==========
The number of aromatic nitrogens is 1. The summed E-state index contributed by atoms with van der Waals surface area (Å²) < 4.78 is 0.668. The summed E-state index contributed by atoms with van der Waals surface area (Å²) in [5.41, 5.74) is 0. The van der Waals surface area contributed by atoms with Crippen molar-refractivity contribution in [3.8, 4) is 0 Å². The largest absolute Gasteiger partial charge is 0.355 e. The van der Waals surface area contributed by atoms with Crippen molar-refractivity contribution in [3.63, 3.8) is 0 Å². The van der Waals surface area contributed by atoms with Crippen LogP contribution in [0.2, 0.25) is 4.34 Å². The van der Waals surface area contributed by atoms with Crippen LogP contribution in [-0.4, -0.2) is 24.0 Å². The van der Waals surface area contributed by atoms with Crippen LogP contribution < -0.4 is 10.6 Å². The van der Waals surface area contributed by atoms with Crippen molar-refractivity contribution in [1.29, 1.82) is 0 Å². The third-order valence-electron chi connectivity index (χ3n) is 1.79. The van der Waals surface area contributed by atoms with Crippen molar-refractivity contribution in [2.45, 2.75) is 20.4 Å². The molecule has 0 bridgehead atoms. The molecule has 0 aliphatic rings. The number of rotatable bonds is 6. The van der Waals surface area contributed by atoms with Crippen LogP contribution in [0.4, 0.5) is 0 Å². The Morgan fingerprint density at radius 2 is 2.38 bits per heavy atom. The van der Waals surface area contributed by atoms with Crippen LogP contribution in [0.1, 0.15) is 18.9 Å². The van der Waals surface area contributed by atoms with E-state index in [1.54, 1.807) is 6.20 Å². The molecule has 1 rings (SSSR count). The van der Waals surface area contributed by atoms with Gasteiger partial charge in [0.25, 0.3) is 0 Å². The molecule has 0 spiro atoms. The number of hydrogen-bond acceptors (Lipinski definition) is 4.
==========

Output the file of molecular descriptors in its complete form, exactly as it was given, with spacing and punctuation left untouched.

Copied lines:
The number of aromatic nitrogens is 1. The summed E-state index contributed by atoms with van der Waals surface area (Å²) < 4.78 is 0.668. The summed E-state index contributed by atoms with van der Waals surface area (Å²) in [5.41, 5.74) is 0. The van der Waals surface area contributed by atoms with Crippen molar-refractivity contribution in [3.8, 4) is 0 Å². The largest absolute Gasteiger partial charge is 0.355 e. The van der Waals surface area contributed by atoms with Crippen molar-refractivity contribution in [3.63, 3.8) is 0 Å². The van der Waals surface area contributed by atoms with Crippen LogP contribution in [0.2, 0.25) is 4.34 Å². The van der Waals surface area contributed by atoms with Crippen LogP contribution in [-0.4, -0.2) is 24.0 Å². The van der Waals surface area contributed by atoms with Crippen LogP contribution < -0.4 is 10.6 Å². The van der Waals surface area contributed by atoms with Crippen molar-refractivity contribution in [1.29, 1.82) is 0 Å². The third-order valence-electron chi connectivity index (χ3n) is 1.79. The van der Waals surface area contributed by atoms with Crippen molar-refractivity contribution in [2.45, 2.75) is 20.4 Å². The molecule has 0 bridgehead atoms. The molecule has 0 aliphatic rings. The number of rotatable bonds is 6. The van der Waals surface area contributed by atoms with Crippen LogP contribution in [0.4, 0.5) is 0 Å². The Morgan fingerprint density at radius 2 is 2.38 bits per heavy atom. The van der Waals surface area contributed by atoms with Crippen LogP contribution in [0.1, 0.15) is 18.9 Å². The van der Waals surface area contributed by atoms with E-state index in [1.54, 1.807) is 6.20 Å². The molecule has 1 rings (SSSR count). The van der Waals surface area contributed by atoms with Gasteiger partial charge in [0.25, 0.3) is 0 Å². The molecule has 0 spiro atoms. The number of hydrogen-bond acceptors (Lipinski definition) is 4.